If you only get your news from the MSM, it may appear that Illinois has bypassed most of the problems other states have faced in the widespread document fraud and robo-signing scandals that have been reported elsewhere. In fact, we seem very civilized in moving our foreclosure cases through the courts despite the increasing protests trying to prevent foreclosures based solely on economic reasons. In my Chicago-area county, the judge presiding over foreclosure cases got himself some media attention recently due to his “compassion” for homeowners who cannot afford an attorney. His bright idea was to have the local HUD-certified counseling agency and a legal aid firm present in his courtroom so that he could refer homeowners to their services when they appear before him for their foreclosure cases. Let’s never mind the fact that this HUD-approved counseling agency cannot work with banks for forbearance or negotiation of a loan modification because banks and servicing agencies refuse to work with them, or that the legal aid firm he has chosen refuses to help any homeowner who wants to fight their foreclosure because they will only take clients who are in a position to negotiate a successful loan modification. For the vast majority of homeowners, there is no help to be found in Judge Robert Gibson’s courtroom. In fact, Judge Gibson (R – up for re-election in 2012) also appears to not believe in document fraud as he states in this article he wrote for The Dupage County Bar Association’s magazine in the fall of 2010 that offers advice for distressed homeowners:
The publicity surrounding the disclosure of sloppy business practices by lenders has also distracted homeowners from their primary avenues of success, as outlined above, in favor of pushing the mortgagee to demonstrate that it owns the mortgage.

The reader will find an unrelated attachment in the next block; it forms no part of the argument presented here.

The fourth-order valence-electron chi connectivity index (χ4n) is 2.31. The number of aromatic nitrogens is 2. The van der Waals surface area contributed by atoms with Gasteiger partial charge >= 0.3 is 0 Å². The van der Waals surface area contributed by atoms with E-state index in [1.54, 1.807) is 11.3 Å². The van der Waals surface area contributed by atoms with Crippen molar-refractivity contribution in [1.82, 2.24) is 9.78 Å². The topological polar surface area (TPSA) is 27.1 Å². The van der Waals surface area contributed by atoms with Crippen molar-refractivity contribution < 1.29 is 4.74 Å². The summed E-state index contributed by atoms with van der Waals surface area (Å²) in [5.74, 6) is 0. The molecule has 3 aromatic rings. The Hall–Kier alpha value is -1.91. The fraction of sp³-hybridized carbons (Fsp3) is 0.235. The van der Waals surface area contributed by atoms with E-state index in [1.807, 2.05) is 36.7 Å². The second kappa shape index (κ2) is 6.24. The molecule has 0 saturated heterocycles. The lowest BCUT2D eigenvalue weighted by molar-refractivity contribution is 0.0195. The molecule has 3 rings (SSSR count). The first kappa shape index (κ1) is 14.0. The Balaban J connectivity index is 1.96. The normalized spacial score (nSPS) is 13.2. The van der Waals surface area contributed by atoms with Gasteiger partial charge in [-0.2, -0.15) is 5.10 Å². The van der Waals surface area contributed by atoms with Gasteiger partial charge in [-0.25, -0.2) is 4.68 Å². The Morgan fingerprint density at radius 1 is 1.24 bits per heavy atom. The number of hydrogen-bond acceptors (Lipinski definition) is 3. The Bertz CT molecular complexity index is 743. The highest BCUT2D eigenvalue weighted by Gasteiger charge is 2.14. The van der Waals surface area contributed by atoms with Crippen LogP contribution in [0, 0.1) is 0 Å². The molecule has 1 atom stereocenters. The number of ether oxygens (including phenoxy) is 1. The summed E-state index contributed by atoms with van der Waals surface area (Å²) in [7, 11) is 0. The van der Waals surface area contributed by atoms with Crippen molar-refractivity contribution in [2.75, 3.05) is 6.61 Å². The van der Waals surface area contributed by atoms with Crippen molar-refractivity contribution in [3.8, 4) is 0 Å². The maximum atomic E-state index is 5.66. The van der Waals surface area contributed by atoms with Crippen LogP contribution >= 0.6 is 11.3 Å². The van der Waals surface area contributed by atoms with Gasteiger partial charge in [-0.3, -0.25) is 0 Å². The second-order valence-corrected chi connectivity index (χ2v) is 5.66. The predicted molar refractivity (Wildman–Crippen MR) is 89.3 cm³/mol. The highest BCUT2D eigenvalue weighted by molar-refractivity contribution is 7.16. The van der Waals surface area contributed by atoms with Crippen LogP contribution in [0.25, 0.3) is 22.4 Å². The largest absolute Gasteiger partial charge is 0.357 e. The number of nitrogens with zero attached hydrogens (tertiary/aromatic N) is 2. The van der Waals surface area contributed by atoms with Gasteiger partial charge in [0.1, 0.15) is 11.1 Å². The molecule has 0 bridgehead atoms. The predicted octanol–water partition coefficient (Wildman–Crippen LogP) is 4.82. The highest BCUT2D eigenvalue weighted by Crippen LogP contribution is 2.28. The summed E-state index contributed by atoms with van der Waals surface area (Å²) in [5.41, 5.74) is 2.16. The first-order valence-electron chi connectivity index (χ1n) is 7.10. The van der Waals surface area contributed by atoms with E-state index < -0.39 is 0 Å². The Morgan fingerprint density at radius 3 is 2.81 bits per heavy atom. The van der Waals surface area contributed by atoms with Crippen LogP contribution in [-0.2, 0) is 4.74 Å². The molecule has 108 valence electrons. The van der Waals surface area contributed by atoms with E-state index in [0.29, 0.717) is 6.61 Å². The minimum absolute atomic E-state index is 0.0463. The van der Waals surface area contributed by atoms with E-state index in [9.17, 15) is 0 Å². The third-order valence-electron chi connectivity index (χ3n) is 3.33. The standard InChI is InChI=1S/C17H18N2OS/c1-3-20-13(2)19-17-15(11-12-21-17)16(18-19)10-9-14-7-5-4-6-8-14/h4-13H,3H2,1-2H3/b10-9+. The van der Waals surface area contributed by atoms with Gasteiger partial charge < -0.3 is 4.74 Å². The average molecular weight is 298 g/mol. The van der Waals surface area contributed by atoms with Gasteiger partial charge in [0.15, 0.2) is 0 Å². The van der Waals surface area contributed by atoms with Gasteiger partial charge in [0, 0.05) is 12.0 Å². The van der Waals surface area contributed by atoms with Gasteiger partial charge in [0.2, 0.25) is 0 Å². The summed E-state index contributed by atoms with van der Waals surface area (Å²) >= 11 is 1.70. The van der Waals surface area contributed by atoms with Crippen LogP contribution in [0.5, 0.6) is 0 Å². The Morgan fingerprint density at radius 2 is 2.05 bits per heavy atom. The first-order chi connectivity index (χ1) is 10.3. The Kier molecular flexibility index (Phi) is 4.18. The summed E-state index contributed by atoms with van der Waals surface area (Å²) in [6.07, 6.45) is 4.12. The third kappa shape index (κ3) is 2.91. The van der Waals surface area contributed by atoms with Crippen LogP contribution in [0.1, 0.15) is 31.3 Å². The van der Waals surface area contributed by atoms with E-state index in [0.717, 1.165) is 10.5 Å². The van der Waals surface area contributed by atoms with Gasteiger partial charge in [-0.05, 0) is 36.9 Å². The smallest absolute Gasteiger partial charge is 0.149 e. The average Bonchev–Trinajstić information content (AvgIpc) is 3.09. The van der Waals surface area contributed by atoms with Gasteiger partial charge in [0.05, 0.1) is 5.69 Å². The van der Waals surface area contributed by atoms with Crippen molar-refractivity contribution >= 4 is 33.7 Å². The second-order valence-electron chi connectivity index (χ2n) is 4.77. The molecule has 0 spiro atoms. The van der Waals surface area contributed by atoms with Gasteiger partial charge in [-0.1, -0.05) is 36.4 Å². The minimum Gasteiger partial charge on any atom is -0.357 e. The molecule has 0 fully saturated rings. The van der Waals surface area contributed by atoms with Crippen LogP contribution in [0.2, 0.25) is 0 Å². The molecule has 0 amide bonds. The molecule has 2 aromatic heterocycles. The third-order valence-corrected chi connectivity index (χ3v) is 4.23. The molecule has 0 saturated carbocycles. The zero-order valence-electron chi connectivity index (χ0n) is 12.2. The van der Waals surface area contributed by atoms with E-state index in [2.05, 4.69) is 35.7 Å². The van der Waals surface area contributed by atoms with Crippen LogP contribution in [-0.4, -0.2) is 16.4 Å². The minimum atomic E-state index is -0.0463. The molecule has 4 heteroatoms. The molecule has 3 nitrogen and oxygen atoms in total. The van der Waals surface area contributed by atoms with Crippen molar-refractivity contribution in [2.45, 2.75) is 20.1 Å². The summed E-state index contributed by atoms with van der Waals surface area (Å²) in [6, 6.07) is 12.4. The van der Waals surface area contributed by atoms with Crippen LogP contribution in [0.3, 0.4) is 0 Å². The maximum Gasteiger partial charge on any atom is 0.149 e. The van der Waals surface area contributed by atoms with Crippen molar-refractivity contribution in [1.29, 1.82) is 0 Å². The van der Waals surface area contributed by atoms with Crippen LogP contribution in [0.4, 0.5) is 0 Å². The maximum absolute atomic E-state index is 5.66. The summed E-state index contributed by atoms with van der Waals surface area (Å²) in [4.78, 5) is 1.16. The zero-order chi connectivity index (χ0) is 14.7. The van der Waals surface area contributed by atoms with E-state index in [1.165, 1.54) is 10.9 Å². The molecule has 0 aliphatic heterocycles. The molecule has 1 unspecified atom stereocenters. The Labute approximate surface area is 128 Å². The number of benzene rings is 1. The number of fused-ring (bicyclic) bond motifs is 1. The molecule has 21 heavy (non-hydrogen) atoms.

The Honorable Judge is also a member of a newly formed committee to look into foreclosure issues, and presumably to eventually offer solutions. I think we can all agree that it’s about freaking time our state Supreme Court has finally figured out that there is a problem! However, upon closer inspection of this “committee”, there are no homeowner advocacy groups or even any homeowners on it. The members are 6 judges (retired and currently hearing foreclosure cases), 5 attorneys (whose focus is in banking, creditor law and mortgage lending), 1 Senior Vice President of a bank, 1 university professor who teaches bailouts and business bankruptcy in addition to bankruptcy and consumer law, and 1 representative of the Attorney General’s office who is the Chief of their Consumer Protection Division. While it would appear that there are at least one or two members who would certainly look out for the homeowners and their rights, I’m sure many would question the impartiality of this “committee” considering how many of its members actively work in and around ensuring that banks continue to have their wishes become fact by gaming the system in their favor.
A couple of counties have created mediation rules in order to try resolving homeowner issues before it is too late and the state has been holding “Help for Homeowners” seminars for the last couple of years which really just prepares homeowners for the eventual fact that they will lose their homes, but many experts (and our President!) seem to finally be coming to the realization that
nobody knows who owns what in the largest market in the world, the US residential housing market
All of this smacks of the banks getting their way by not having to prove they have the legal standing to foreclose and evict people. And you might be right, except for this recent Illinois Appellate Court ruling:
In light of our holding, we need not address whether there were genuine issues of material fact regarding the basis for the Palladinos’ default and the enforceability of the mortgage and note.
For the foregoing reasons, we reverse the trial court’s grant of summary judgment in HSBC Bank’s favor and remand for further proceedings.
Reversed and remanded.
While this ruling reversed and remanded a case ruled on by Judge Gibson’s predecessor, I do know that the Honorable Judge has now started requiring banks to submit valid documents, but he is not ruling in favor of the defendant homeowners since he seems to only be rescheduling the court dates. The question is raised about this Judge’s impartiality since his actions in these cases only gives banks more time to “find” the correct paperwork and puts those homeowners who do have attorneys further into debt by dragging out the amount of time that they have to retain and pay for those services. We’ll see if he lets me ask those questions when I am next before him in my own foreclosure case at the end of this month.